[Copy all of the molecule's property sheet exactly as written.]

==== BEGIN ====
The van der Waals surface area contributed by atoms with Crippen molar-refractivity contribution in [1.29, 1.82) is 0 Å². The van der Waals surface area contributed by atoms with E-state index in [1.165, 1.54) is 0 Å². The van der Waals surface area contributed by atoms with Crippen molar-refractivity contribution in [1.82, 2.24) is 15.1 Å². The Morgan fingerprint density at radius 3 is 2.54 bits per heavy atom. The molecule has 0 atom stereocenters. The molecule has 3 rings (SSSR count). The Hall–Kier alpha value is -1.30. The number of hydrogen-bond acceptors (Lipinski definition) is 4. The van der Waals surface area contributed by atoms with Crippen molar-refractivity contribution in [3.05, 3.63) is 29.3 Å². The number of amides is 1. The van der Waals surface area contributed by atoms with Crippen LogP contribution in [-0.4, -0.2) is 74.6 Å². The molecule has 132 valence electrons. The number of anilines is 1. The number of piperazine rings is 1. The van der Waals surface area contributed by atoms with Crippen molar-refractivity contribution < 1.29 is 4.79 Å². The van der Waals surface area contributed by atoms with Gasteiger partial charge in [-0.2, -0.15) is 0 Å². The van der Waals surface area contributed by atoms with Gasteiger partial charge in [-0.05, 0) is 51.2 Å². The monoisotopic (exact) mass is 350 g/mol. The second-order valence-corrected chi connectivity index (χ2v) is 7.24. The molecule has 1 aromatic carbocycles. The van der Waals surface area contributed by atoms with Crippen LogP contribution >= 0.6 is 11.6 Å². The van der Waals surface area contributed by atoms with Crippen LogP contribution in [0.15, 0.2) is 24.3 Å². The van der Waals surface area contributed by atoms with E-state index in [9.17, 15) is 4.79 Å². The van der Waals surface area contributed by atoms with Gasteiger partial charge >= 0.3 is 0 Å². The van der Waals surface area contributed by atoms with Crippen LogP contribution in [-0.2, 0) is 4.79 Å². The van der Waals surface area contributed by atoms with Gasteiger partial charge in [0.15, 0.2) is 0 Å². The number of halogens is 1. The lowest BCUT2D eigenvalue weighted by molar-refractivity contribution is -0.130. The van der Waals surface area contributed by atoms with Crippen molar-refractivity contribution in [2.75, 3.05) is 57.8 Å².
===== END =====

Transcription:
The van der Waals surface area contributed by atoms with Crippen molar-refractivity contribution in [1.29, 1.82) is 0 Å². The van der Waals surface area contributed by atoms with E-state index in [1.165, 1.54) is 0 Å². The van der Waals surface area contributed by atoms with Crippen molar-refractivity contribution in [1.82, 2.24) is 15.1 Å². The Morgan fingerprint density at radius 3 is 2.54 bits per heavy atom. The molecule has 0 atom stereocenters. The molecule has 3 rings (SSSR count). The Hall–Kier alpha value is -1.30. The number of hydrogen-bond acceptors (Lipinski definition) is 4. The van der Waals surface area contributed by atoms with Crippen molar-refractivity contribution in [3.05, 3.63) is 29.3 Å². The number of amides is 1. The van der Waals surface area contributed by atoms with Crippen LogP contribution in [-0.4, -0.2) is 74.6 Å². The molecule has 132 valence electrons. The number of anilines is 1. The number of piperazine rings is 1. The van der Waals surface area contributed by atoms with Crippen molar-refractivity contribution < 1.29 is 4.79 Å². The van der Waals surface area contributed by atoms with Gasteiger partial charge in [-0.2, -0.15) is 0 Å². The van der Waals surface area contributed by atoms with Gasteiger partial charge in [-0.05, 0) is 51.2 Å². The monoisotopic (exact) mass is 350 g/mol. The second-order valence-corrected chi connectivity index (χ2v) is 7.24. The molecule has 1 aromatic carbocycles. The van der Waals surface area contributed by atoms with Crippen LogP contribution >= 0.6 is 11.6 Å². The van der Waals surface area contributed by atoms with Crippen LogP contribution in [0.15, 0.2) is 24.3 Å². The van der Waals surface area contributed by atoms with E-state index in [9.17, 15) is 4.79 Å². The van der Waals surface area contributed by atoms with Gasteiger partial charge >= 0.3 is 0 Å². The van der Waals surface area contributed by atoms with Crippen LogP contribution in [-0.2, 0) is 4.79 Å². The van der Waals surface area contributed by atoms with Gasteiger partial charge in [0.15, 0.2) is 0 Å². The number of halogens is 1. The lowest BCUT2D eigenvalue weighted by molar-refractivity contribution is -0.130. The van der Waals surface area contributed by atoms with Crippen molar-refractivity contribution in [2.75, 3.05) is 57.8 Å².